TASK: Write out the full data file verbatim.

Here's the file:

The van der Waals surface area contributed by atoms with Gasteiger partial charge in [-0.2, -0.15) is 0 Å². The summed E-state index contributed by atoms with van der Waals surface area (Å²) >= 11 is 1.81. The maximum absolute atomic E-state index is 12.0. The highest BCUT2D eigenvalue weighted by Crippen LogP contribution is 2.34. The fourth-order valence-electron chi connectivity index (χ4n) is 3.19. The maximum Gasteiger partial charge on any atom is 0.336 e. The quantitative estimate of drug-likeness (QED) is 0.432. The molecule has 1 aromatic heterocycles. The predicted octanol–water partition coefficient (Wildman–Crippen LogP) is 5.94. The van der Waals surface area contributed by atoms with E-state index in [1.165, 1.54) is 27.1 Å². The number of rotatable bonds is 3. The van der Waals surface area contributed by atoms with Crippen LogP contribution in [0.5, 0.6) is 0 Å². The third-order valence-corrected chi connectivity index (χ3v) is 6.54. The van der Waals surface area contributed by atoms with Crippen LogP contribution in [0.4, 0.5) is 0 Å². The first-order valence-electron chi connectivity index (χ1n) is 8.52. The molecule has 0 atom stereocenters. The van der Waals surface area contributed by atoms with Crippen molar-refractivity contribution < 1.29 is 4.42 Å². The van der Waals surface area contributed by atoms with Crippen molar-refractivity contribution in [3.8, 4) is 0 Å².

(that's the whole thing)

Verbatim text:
The van der Waals surface area contributed by atoms with Gasteiger partial charge in [-0.2, -0.15) is 0 Å². The summed E-state index contributed by atoms with van der Waals surface area (Å²) >= 11 is 1.81. The maximum absolute atomic E-state index is 12.0. The highest BCUT2D eigenvalue weighted by Crippen LogP contribution is 2.34. The fourth-order valence-electron chi connectivity index (χ4n) is 3.19. The maximum Gasteiger partial charge on any atom is 0.336 e. The quantitative estimate of drug-likeness (QED) is 0.432. The molecule has 1 aromatic heterocycles. The predicted octanol–water partition coefficient (Wildman–Crippen LogP) is 5.94. The van der Waals surface area contributed by atoms with E-state index in [1.165, 1.54) is 27.1 Å². The number of rotatable bonds is 3. The van der Waals surface area contributed by atoms with Crippen LogP contribution in [0.5, 0.6) is 0 Å². The third-order valence-corrected chi connectivity index (χ3v) is 6.54. The van der Waals surface area contributed by atoms with Crippen LogP contribution in [0.4, 0.5) is 0 Å². The first-order valence-electron chi connectivity index (χ1n) is 8.52. The molecule has 0 atom stereocenters. The van der Waals surface area contributed by atoms with Crippen molar-refractivity contribution < 1.29 is 4.42 Å². The van der Waals surface area contributed by atoms with Crippen molar-refractivity contribution in [3.8, 4) is 0 Å².